Get the Biggest Benefit

From AARP Bulletin, written by Jane Bryant Quinn

Are you wringing all the money you can out of Social Security? Based on my rader mail, I worry that some of you are losing out. Here are quick answers to the questions I get the most.

What can you apply for?

Retirement benefits, based on your own lifetime earnings. Sousal benefits, based on a living spouse’s lifetime earnings. Survivor’s benefits, payable after a spouse’s death. You can effectively collect only one of these benefits at a time. Social Security automatically gives you the largest check you’re entitled to. Children might get benefits too.

What’s the best age to claim?

This varies a lot. For an exact answer, use the services listed at the end of this column. In general, your check is always reduced for life if you file for any benefit before what Social Security calls your “normal retirement age.” That’s 66 for people born in 1954 or earlier and rises gradually every year. For those born in 1960 or later, normal retirement age is 67. There’s a fat bonus for collecting your benefits late: Social Security pays you an extra 8% for every year past “normal” that you delay your claim, up to age 70.

Can you claim a benefit as a spouse and later switch to benefits based on your own earnings record?

Yes, provided you wait to file for spousal benefits until you reach “normal” (or “full) retirement age. You might collect a spousal benefit check from, say, age 66 to 70, then put in for your personal retirement benefit, which will have grown. This strategy does not work, however, if you file before you reach your normal retirement age. Early filer receive a benefit amount equal to the spousal benefit or their own retirement benefit, whichever is higher. Never both.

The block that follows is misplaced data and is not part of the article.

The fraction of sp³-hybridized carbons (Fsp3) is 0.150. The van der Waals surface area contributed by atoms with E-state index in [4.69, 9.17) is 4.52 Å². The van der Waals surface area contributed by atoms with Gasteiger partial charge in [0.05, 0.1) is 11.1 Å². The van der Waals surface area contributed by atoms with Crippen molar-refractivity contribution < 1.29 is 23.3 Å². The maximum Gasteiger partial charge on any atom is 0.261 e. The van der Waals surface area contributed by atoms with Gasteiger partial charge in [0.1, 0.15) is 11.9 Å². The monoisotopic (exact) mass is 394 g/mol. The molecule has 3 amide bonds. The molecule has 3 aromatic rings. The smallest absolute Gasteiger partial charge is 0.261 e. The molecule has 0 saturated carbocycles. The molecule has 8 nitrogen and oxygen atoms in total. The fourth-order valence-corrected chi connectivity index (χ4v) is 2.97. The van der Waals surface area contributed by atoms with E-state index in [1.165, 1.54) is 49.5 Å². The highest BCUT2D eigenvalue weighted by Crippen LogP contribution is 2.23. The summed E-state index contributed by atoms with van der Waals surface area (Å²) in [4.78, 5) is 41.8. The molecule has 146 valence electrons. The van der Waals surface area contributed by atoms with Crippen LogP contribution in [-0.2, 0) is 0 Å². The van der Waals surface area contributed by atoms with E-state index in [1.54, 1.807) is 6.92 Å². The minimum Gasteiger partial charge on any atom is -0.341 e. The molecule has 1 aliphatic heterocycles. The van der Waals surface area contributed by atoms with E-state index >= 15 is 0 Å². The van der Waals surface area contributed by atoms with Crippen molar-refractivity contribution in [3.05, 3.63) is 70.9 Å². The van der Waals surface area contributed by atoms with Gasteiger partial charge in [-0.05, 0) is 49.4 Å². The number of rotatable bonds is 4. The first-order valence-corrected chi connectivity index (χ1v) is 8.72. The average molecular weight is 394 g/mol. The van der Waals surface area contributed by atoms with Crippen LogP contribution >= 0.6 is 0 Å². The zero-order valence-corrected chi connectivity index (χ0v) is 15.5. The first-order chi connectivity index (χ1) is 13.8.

Does it ever pay to collect benefits early? 

For many married couples, yes. A wife, for example, might retire early on a reduced benefit. When her husband reaches normal retirement age, he can file for spousal benefits on her account. When he reaches 70, he can switch to his own, larger retirement account. How well this strategy works will depend on your ages and which of you is the higher earner.

What if you’re divorced?

You can claim spousal and survivor’s benefits on your ex’s earnings record if you were married for at least 10 years and are not currently married. (Exception: You can keep the survivor’s benefits if you remarry after you pass 60.) Your ex has to be eligible for Social Security, even if he or she has not yet retired.

What if your spouse dies? 

If you’ve been collecting a spousal benefit, you can step up to the larger survivor’s benefit. To get the maximum amount, consider putting off your claim until you reach a normal retirement age. You’d make a different choice, however, if you have a substantial Social Security earnings record of your own. You might take the survivor’s benefit early, then switch to your own, larger benefit at a later age. Play with the numbers until you get it right.

For more information:

AARP Social Security Calendar:

Government Social Security Administration,, 800-772-1213, or a local office

Commercial Services,,